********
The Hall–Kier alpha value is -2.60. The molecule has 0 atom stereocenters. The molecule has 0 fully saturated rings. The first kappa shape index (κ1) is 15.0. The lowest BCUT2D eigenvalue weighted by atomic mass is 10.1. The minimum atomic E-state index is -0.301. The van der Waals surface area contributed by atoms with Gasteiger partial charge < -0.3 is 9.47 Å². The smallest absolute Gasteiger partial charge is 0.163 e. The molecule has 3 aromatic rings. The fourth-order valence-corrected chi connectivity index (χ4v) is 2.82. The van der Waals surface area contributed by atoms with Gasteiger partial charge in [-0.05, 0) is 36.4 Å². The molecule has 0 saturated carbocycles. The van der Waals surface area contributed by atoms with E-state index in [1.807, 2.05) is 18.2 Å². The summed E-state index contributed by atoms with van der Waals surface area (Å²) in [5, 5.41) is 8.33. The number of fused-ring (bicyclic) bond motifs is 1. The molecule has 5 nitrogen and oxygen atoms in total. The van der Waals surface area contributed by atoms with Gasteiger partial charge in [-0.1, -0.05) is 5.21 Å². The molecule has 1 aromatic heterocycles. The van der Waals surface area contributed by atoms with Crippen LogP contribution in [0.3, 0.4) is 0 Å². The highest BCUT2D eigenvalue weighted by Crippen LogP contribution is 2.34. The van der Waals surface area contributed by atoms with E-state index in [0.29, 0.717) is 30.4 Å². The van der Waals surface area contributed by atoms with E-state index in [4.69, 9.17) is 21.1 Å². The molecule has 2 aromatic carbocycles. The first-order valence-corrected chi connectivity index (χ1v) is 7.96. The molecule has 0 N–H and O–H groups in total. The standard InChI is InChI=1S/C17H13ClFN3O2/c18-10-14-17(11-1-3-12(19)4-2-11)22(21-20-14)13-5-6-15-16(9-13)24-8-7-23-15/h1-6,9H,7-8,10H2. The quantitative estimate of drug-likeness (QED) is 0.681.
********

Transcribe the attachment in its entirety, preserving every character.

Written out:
The Hall–Kier alpha value is -2.60. The molecule has 0 atom stereocenters. The molecule has 0 fully saturated rings. The first kappa shape index (κ1) is 15.0. The lowest BCUT2D eigenvalue weighted by atomic mass is 10.1. The minimum atomic E-state index is -0.301. The van der Waals surface area contributed by atoms with Gasteiger partial charge < -0.3 is 9.47 Å². The smallest absolute Gasteiger partial charge is 0.163 e. The molecule has 3 aromatic rings. The fourth-order valence-corrected chi connectivity index (χ4v) is 2.82. The van der Waals surface area contributed by atoms with Gasteiger partial charge in [-0.05, 0) is 36.4 Å². The molecule has 0 saturated carbocycles. The van der Waals surface area contributed by atoms with E-state index in [1.807, 2.05) is 18.2 Å². The summed E-state index contributed by atoms with van der Waals surface area (Å²) in [5, 5.41) is 8.33. The number of fused-ring (bicyclic) bond motifs is 1. The molecule has 5 nitrogen and oxygen atoms in total. The van der Waals surface area contributed by atoms with Gasteiger partial charge in [-0.1, -0.05) is 5.21 Å². The molecule has 1 aromatic heterocycles. The van der Waals surface area contributed by atoms with Crippen LogP contribution in [0.3, 0.4) is 0 Å². The highest BCUT2D eigenvalue weighted by Crippen LogP contribution is 2.34. The van der Waals surface area contributed by atoms with E-state index in [0.29, 0.717) is 30.4 Å². The van der Waals surface area contributed by atoms with E-state index in [4.69, 9.17) is 21.1 Å². The molecule has 2 aromatic carbocycles. The first-order valence-corrected chi connectivity index (χ1v) is 7.96. The molecule has 0 N–H and O–H groups in total. The standard InChI is InChI=1S/C17H13ClFN3O2/c18-10-14-17(11-1-3-12(19)4-2-11)22(21-20-14)13-5-6-15-16(9-13)24-8-7-23-15/h1-6,9H,7-8,10H2. The quantitative estimate of drug-likeness (QED) is 0.681.